“So if you’re listening to a song at a certain rhythm you expect the next beat to come at a certain time,” he added.
“We present repetitive stimuli to participants and they start to predict the rhythm. Then we present the little flash of light and they are more likely to see it if it’s predictable, in time with the previous beat.”
The experiment used millisecond-long circle images as stimuli, and recorded the EEG signals of test subjects detecting the stimuli. The researchers said the results support the theory of a pulsed inhibition of visual processing.
“Rhythmic fluctuations in awareness elicited by entrainment of ongoing neural excitability cycles support a proposed role for alpha oscillations as a pulsed inhibition of cortical activity,” they wrote in a paper about the study published online last week in the Journal of Cognitive Neuroscience.
“This corresponds to our theory that changes in the ability to perceive stimuli that occur rhythmically are in fact determined by the oscillations in the brain,” Gratton said.
Beckman faculty member Monica Fabiani said the pulsed inhibition mechanism in the alpha phase is the brain’s way of making wise use of its resources.
“The system exploits the regularities in the environment to know when to pay attention and when not to,” she said. “Our brain is doing a lot of other stuff as well, so it’s advantageous to exploit the moment in which you do have to pay attention.”
“Basically when you pay attention all the time your performance is equal. In the case of alpha oscillations on the other hand, you have really high performance when you need it and not much when you don’t need it. So it’s a more efficient system,” added Fabiani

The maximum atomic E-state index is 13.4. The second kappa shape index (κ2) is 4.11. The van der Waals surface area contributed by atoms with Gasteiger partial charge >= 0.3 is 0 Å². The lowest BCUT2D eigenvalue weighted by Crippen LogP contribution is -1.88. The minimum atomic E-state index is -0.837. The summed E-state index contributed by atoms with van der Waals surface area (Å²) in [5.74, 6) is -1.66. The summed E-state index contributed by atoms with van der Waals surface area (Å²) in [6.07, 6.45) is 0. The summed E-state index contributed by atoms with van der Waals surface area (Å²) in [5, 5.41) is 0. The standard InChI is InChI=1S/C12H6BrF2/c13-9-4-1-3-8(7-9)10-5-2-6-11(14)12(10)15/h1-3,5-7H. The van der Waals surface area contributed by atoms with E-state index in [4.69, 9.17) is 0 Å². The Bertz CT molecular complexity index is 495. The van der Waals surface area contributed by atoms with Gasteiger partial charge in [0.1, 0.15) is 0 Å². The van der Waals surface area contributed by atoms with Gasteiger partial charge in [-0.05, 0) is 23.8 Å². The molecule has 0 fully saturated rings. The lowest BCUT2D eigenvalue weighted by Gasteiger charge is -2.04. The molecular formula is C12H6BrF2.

“What happens is it’s not just that we pay more attention in this moment as it is we learn to pay less attention in that moment,” Gratton added. “So we learn to ignore moments that are not important, or not useful.”
The study has important implications, particularly for people in occupations where processing information is important.
“Alpha acts as a sensory inhibition mechanism that can reduce the processing of information, but only at particular phases in its cycle” the researchers wrote, while noting the opportunities inherent in discovering a way to “prep” the brain toward focusing visual attention.
“Here we provide a powerful technique to control these waves of consciousness, indicating that the brain is able to harness these perceptual snapshots of high excitability and optimal processing and align them with external events, a highly adaptive feature given the rhythmicity of our sensory world.”
Mathewson said the study could one day help researchers design human interfaces that harness the ability to control the timing of someone’s optimal attention to their visual world.
“This was a way that we were able to find out more about how the brain pays attention to the timing of things in the world,” he said.
“It’s really well-studied how we pay attention to a region of space compared to another region of space, but it’s very new to think about how we pay attention to this moment in time compared to the next moment,” Mathewson added. “So we can use these regularities in the world and our brain can pick up on them to save a little bit of time and do a little bit better processing. If you had a pilot and you really wanted them to be aware of the warning signal, making its timing optimal is an important consideration.”
Fabiani noted that the study carries future applications for workers in critical environments, such as air traffic control systems or nuclear power plants.
“This could be instrumental for applied simulations like air traffic controllers, or other things that require constant vigilance, constant attention,” she said. “If you work to monitor the operator for example, you would know when a warning could be presented more efficiently to avoid disaster.”
The paper, entitled “Making Waves in the Stream of Consciousness: Entraining Oscillations in EEG Alpha and Fluctuations in Visual Awareness with Rhythmic Visual Stimulation,” was published August 20 in the Journal of Cognitive Neuroscience.